I believe in sacrifice for love. I don’t mean the type of love between people-at the age of sixteen I’ve years to figure the mystery of that out. But I believe, no, I know that when you have found something you love, you will sacrifice anything.
Last year, a dancer in my studio leaned casually on the barre, and told us she had been in to see her doctor. She needed an operation to end the pain she felt every time she walked. If she had the operation, it would be impossible for her to continue dancing. As though it was the most commonplace thing, she turned back to the barre and continued her exercises, up, down, plié, releve. A novice looked up “Well, what did you tell them?” There was a look of confusion on her round face. “I’m not going to stop dancing,” came the flat answer.
When I started ballet at six, it was just for fun-what little girls did after they saw Ballerina Barbie and because I liked the color pink. Somehow it got to be a habit, like biting your nails or clicking a pen. I never really gave much thought to it, until, at twelve, crouching and squatting suddenly became intensely painful. I would stoop to pick up something, and find myself unable to straighten my left knee. This went on for three months before I found the courage to admit it. When ballet had become something I could lose, something, I had in fact, not payed particular attention to for six years, when handed the chance to give it up, I found I didn’t want to.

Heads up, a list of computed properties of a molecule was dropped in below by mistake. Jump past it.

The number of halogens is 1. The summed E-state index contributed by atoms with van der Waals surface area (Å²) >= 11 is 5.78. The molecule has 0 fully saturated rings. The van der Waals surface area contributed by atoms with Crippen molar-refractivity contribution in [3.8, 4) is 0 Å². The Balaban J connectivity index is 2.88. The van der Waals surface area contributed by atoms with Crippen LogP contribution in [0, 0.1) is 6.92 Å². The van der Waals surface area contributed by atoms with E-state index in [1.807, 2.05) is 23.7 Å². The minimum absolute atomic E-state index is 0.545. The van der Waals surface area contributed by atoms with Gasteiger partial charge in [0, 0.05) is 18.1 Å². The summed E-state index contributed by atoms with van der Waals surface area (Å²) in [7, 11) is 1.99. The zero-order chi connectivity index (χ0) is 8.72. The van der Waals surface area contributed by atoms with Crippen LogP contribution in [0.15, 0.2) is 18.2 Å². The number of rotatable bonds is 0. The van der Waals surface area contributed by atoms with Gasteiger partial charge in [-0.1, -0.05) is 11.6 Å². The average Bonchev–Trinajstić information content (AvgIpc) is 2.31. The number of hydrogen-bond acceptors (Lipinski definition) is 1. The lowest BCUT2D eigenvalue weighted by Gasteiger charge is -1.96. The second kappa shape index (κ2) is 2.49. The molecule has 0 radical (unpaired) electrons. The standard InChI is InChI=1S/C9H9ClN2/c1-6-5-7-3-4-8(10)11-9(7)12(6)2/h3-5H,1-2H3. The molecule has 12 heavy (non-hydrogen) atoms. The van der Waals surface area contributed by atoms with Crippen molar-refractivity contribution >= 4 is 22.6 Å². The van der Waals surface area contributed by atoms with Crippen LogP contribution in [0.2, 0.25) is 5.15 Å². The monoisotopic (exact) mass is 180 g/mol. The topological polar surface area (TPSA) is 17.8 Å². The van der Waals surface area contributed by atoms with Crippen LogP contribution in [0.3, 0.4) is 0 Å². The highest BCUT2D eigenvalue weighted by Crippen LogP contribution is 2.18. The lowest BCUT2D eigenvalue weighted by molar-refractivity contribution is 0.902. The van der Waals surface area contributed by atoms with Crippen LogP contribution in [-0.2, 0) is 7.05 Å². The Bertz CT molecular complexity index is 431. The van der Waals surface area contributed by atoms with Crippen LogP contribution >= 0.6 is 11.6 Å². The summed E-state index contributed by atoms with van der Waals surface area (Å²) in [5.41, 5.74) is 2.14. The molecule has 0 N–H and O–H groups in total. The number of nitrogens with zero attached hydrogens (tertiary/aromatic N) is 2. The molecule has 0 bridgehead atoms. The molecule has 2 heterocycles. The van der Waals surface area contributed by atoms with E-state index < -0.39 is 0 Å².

Four years, and too many trips to the chiropractor later, the pain is gone, with an interesting twist-my left knee does the Rice Krispies any time I bend or straighten it-snap, crackle, pop as loose ligaments shift. It’s pretty repulsive to feel it bubble under the skin, so diametrically opposite from the silk ribbons and pink pointe shoes that caused it.
As far as I can tell, my knee will remain like that for the rest of my life. Somehow, I don’t mind that. Every time I go up the stairs, every time I plié, I hear my knee, and I’m reminded, not of what I gave in sweat and bloody toes, but that I had something I believed-believe-in so much that I was willing-am willing-to give up what it takes just to dance a little longer. At sixteen, I know something most teenagers don’t-I’m not going to stop dancing.
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